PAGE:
How it works: Binder Jetting is a process where a layer of powder is deposited on a build platform. A liquid bonding agent is applied, which bonds the particles together. The print head drops alternating layers of the material and the binding material layer by layer. Binder Jetting does not require any support structures, meaning the build volume can be filled with several parts. Binder Jetting is a cheap and fast process and can work with almost any material that comes in a powder. After printing, the part needs to be washed and sintered in an oven to make it a fully dense metal part.

Pros:

  • Fast
  • Cost-effective
  • Many materials available

Cons:

  • Fragile parts
  • Extensive post-processing time

ADAM (Atomic Diffusion Additive Manufacturing)

Best applications: Metal tooling and complex parts.

ADAM (Atomic Diffusion Additive Manufacturing)
ADAM (Atomic Diffusion Additive Manufacturing)

How it works: ADAM is a unique and cost-effective metal 3D printing process that combines concepts from FFF 3D printing and Metal Injection Molding (MIM). Metal powder (common to SLM methods) is encased in a plastic binder, which gets deposited layer by layer on a print platform by an extruder. After a part is finished printing, it needs to be washed and sintered in an oven, melting away the binder and allowing the metal powders to fuse into an isotropic metal part. ADAM is also useful for building custom internal geometry.

Pros:

  • Custom infills
  • Cost-effective
  • Wide range of materials

Cons:

  • Not fully dense
  • Can’t produce small, precise features

How to choose a 3D printer for your company

When choosing a 3D printer, ask yourself these questions:

  • What are our biggest manufacturing challenges?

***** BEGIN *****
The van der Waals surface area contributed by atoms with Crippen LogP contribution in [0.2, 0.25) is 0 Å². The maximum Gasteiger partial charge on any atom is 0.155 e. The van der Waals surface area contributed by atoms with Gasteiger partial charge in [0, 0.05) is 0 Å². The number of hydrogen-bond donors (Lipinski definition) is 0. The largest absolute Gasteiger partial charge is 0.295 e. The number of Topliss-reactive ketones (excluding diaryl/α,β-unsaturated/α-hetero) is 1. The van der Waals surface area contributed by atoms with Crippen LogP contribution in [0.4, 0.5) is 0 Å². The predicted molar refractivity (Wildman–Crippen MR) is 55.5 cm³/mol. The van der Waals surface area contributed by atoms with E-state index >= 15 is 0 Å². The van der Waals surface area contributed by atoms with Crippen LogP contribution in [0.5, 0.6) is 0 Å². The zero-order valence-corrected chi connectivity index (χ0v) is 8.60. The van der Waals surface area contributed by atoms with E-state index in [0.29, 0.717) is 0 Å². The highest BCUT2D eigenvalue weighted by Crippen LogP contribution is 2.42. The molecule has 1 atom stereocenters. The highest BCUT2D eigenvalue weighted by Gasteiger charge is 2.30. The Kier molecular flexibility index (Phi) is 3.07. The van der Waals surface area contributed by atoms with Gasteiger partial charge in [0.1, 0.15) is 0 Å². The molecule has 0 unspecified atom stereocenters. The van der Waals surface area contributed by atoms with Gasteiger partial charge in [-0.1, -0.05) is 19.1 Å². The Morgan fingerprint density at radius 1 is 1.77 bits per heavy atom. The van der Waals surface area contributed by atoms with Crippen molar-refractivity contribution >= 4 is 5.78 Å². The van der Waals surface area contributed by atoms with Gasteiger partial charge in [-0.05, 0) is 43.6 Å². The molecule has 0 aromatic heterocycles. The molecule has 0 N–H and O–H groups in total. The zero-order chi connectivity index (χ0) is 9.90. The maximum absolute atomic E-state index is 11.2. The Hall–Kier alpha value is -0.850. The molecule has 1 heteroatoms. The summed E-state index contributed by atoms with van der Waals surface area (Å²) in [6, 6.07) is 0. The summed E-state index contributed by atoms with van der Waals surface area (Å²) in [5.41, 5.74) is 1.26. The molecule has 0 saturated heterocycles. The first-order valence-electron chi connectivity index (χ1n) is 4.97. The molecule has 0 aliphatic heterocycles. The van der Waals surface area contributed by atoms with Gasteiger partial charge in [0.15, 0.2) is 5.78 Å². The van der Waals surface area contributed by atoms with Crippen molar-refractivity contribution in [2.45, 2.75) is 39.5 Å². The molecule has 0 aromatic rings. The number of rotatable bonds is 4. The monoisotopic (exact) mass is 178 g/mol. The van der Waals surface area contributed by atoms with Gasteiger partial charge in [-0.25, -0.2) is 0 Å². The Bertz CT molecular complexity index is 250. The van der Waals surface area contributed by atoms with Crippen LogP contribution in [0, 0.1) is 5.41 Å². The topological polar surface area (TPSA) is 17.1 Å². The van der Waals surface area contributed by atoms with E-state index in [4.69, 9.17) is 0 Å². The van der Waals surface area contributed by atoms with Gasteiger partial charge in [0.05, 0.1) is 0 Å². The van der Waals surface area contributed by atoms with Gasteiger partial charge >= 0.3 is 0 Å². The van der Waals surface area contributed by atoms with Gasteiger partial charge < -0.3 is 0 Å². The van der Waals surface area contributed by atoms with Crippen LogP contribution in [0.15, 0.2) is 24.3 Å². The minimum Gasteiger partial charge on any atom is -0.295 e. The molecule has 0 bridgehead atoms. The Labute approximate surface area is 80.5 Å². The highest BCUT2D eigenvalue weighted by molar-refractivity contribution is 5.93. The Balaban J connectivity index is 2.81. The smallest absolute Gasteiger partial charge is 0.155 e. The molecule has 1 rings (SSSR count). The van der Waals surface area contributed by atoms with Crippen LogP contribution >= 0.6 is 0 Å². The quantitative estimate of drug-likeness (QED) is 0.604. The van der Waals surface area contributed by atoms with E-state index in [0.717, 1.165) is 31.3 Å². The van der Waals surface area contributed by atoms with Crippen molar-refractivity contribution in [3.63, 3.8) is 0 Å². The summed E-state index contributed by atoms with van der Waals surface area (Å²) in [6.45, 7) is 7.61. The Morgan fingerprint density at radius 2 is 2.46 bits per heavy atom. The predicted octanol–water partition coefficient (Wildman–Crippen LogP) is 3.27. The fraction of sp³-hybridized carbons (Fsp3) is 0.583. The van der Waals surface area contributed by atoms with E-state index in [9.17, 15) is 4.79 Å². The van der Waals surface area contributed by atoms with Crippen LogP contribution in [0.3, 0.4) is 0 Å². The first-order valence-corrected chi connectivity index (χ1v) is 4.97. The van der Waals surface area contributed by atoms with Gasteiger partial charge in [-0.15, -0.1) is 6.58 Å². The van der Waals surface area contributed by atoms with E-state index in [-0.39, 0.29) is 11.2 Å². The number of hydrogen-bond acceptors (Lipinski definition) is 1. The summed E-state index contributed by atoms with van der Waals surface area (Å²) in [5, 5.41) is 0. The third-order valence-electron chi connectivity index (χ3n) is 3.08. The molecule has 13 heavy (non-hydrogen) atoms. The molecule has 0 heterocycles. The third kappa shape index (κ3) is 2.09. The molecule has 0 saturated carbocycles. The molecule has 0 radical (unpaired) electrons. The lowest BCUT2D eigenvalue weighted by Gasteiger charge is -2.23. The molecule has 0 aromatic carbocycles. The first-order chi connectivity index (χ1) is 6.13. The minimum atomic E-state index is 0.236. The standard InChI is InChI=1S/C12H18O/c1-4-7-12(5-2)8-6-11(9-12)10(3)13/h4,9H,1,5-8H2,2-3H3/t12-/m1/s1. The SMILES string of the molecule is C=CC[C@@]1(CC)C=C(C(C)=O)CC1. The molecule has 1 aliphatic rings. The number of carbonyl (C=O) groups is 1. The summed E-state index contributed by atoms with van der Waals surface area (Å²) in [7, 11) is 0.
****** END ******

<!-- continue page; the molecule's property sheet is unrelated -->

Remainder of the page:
• Prototyping (number/time of iterations, lead time/cost)
    • Tooling (time/cost to tool up, custom tooling)
    • End-use parts (cost, quality, lead time)
  • What are my current costs for outsourcing or machining parts inhouse?
  • How important is it to have strong parts?
  • Do my parts need to be resistant to heat or chemicals?
  • Do I have specific material restrictions? (thermoplastic, composites, photopolymers, metal)
  • Am I currently missing deadlines because of the time spent machining or outsourcing parts?
  • Is the company losing revenue due to reduced production?
  • Are our engineers relying too heavily on expensive equipment for non-revenue parts?

If you get the chance to speak to a few 3D printer companies, ask them these questions:

  1. What’s makes this company’s technology unique?
  2. What are the facility’s requirements for machine operation (health, safety, power, and ventilation)?
  3. Is it possible to get samples to test the quality?
  4. What is the process from design to part in hand?
  5. What are the specific steps involved to get to a functional part ready for my factory floor?
  6. How does your system assure great print quality?
  7. What materials can I work with on each machine and how will these support my application?
  8. What does the setup process look like, including training, and how quickly am I printing?
  9. Who typically operates printers in-house and what kind of training/ expertise is required?
  10. Can you test software in advance?
  11. Does the printer come with its software?
  12. What’s the learning curve for the software?

Once you have the necessary information, you’ll be able to make an informed decision about which printer works best for you.

Source: PLM Group

Thomas Apel Published by Thomas Apel

, a dynamic and self-motivated information technology architect, with a thorough knowledge of all facets pertaining to system and network infrastructure design, implementation and administration. I enjoy the technical writing process and answering readers' comments included.